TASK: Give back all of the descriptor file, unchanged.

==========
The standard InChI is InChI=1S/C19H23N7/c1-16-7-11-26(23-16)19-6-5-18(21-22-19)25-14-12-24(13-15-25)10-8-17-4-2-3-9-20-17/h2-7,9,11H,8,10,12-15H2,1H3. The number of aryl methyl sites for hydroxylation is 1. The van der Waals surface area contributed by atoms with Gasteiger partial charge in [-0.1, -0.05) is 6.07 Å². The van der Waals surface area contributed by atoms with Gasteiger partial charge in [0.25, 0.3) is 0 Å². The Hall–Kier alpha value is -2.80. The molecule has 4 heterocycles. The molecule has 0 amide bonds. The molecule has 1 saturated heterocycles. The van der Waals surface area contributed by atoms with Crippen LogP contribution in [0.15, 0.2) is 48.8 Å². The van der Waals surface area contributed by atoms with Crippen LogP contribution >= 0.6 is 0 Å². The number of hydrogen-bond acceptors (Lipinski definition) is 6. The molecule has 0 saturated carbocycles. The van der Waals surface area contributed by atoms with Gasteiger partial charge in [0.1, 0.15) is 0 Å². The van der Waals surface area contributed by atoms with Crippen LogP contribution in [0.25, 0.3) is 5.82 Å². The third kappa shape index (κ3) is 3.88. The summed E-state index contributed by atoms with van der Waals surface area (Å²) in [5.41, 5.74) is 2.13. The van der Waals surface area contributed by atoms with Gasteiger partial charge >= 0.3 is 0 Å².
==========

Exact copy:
The standard InChI is InChI=1S/C19H23N7/c1-16-7-11-26(23-16)19-6-5-18(21-22-19)25-14-12-24(13-15-25)10-8-17-4-2-3-9-20-17/h2-7,9,11H,8,10,12-15H2,1H3. The number of aryl methyl sites for hydroxylation is 1. The van der Waals surface area contributed by atoms with Gasteiger partial charge in [-0.1, -0.05) is 6.07 Å². The van der Waals surface area contributed by atoms with Gasteiger partial charge in [0.25, 0.3) is 0 Å². The Hall–Kier alpha value is -2.80. The molecule has 4 heterocycles. The molecule has 0 amide bonds. The molecule has 1 saturated heterocycles. The van der Waals surface area contributed by atoms with Crippen LogP contribution in [0.15, 0.2) is 48.8 Å². The van der Waals surface area contributed by atoms with Crippen LogP contribution >= 0.6 is 0 Å². The number of hydrogen-bond acceptors (Lipinski definition) is 6. The molecule has 0 saturated carbocycles. The van der Waals surface area contributed by atoms with Gasteiger partial charge in [0.1, 0.15) is 0 Å². The van der Waals surface area contributed by atoms with Crippen LogP contribution in [0.25, 0.3) is 5.82 Å². The third kappa shape index (κ3) is 3.88. The summed E-state index contributed by atoms with van der Waals surface area (Å²) in [5.41, 5.74) is 2.13. The van der Waals surface area contributed by atoms with Gasteiger partial charge >= 0.3 is 0 Å².